School of Applied Technology at Alfred State
College is pleased to announce the first recipient of the automotive parts
technology scholarship provided by UNI-SELECT, the leading network of
independently owned auto parts dealer in Canada and a rapidly growing parts
provider in the United
Schmitt, of Hornell, has been awarded $4,000 to begin his studies in the AAS
agreement between ASC and UNI-SELECT allows freshman students accepted into the
auto parts technology program to be awarded $1,000 per semester for up to four
semesters if they remain in good academic standing (a 2.0 grade point average
out of a possible 4.0).
automotive parts technology program is a two-year AAS (associate in applied
science) program-the first of its kind on the Wellsville campus which has
traditionally conferred only AOS (associate in occupational studies) degrees.
Up until now, there has been no college-level automotive parts technology
curriculum in the state that fills that need, according to college officials.
2007 is the inaugural semester for this new program which complements the
existing automotive trades curriculums: automotive service, auto body repair,
heavy equipment/truck and diesel, and motorsports technology.
the existing automotive programs all require access to aftermarket parts, a
local business runs an active auto parts store on the
Wellsville Campus, where students are regularly exposed to its operation. This was made possible by ASC industry partner
Fred Roberts Auto Parts. The partnership
was developed with the vision of developing a two-year automotive parts
technology program for the industry.
This hands-on program and its courses have been developed based upon
input from experts in the automotive parts store industry.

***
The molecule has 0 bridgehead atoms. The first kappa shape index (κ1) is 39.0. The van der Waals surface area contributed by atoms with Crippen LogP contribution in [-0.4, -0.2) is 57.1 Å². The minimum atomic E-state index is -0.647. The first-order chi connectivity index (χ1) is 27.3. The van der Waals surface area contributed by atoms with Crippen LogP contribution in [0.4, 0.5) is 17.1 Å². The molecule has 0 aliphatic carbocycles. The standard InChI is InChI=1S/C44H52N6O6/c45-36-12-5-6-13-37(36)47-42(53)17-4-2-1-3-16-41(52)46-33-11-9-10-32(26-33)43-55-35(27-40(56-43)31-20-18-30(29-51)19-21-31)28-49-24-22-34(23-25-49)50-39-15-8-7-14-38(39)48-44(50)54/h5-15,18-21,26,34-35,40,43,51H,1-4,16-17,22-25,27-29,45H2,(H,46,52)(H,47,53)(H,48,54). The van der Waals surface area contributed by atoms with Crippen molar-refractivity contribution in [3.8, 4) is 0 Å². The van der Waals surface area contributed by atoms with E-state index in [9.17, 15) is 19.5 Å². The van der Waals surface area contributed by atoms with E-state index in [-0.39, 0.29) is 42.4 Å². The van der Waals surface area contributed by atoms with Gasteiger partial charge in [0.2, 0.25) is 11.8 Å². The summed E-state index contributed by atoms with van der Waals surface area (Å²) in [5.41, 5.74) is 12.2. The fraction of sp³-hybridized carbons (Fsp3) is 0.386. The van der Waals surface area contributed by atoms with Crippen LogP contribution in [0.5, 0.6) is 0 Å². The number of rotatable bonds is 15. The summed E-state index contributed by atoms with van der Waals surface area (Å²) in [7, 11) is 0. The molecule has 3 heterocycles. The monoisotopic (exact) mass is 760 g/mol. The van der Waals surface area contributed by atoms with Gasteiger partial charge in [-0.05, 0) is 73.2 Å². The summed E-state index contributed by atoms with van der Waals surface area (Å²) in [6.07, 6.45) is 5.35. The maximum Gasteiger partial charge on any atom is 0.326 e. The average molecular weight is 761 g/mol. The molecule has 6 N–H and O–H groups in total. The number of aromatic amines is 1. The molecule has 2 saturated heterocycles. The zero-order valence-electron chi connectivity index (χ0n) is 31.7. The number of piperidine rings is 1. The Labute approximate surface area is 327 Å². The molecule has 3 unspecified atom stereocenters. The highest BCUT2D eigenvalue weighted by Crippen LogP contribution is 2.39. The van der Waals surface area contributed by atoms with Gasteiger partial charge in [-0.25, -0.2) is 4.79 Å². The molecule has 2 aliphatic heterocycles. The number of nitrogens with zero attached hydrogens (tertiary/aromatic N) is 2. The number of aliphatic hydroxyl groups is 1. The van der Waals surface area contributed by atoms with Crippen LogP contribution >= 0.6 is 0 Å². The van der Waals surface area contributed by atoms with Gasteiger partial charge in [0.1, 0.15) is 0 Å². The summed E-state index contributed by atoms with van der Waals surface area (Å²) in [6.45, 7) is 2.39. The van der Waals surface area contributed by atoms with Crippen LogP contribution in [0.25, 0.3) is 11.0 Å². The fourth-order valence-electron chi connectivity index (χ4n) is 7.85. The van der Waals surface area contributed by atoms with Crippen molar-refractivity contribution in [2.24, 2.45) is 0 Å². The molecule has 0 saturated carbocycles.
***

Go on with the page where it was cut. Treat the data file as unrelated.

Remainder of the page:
task force of automotive parts store representatives has been working with ASC
on development of this program since 2002. This has included developing the
on-campus parts store.
E. Buzzard, executive vice president, UNI-SELECT USA, notes that Alfred State
College's "continued commitment to excellence in education and desire to expand
the program offering and degree level" make this partnership possible. "This [program] will give our industry and
company the future employees with the needed technical and business training."
R. Clark, ASC interim vice president for academic affairs, concurs: "This new
program is a great example of how industry and education can work together in a
true partnership; in fact," he noted, "We are pleased to announce the first of
many scholarship award winners for this great new program."
the goal of the program is to graduate students who are not only great
technicians, but who will also be great managers, the curriculum includes general
education and business courses to help students build communication and
program has also been designed to allow its graduates to articulate easily with
Alfred State's technology management (BBA) degree which
allows students who earn an associate's degree in a technical or professional
area to complete a bachelor's degree using a 2 + 2 format. While Alfred State
has a strong reputation for graduating students with outstanding technical
skills, these two-year students have lacked management and business training,
which is crucial for future entrepreneurs. Technology management fills that
need, college officials said.
of the program will find employment in automotive parts stores, automotive
dealerships, and larger fleet operations at construction companies or
municipalities as well as at larger institutions that have their own fleets and
Alfred State College's Automotive Trades programs boast one of the largest automotive-related
college level enrollments in New
York State. Currently, the automotive trades
programs serve 260 students with 16 faculty and over 80,000 square feet
of facilities to provide hands-on learning.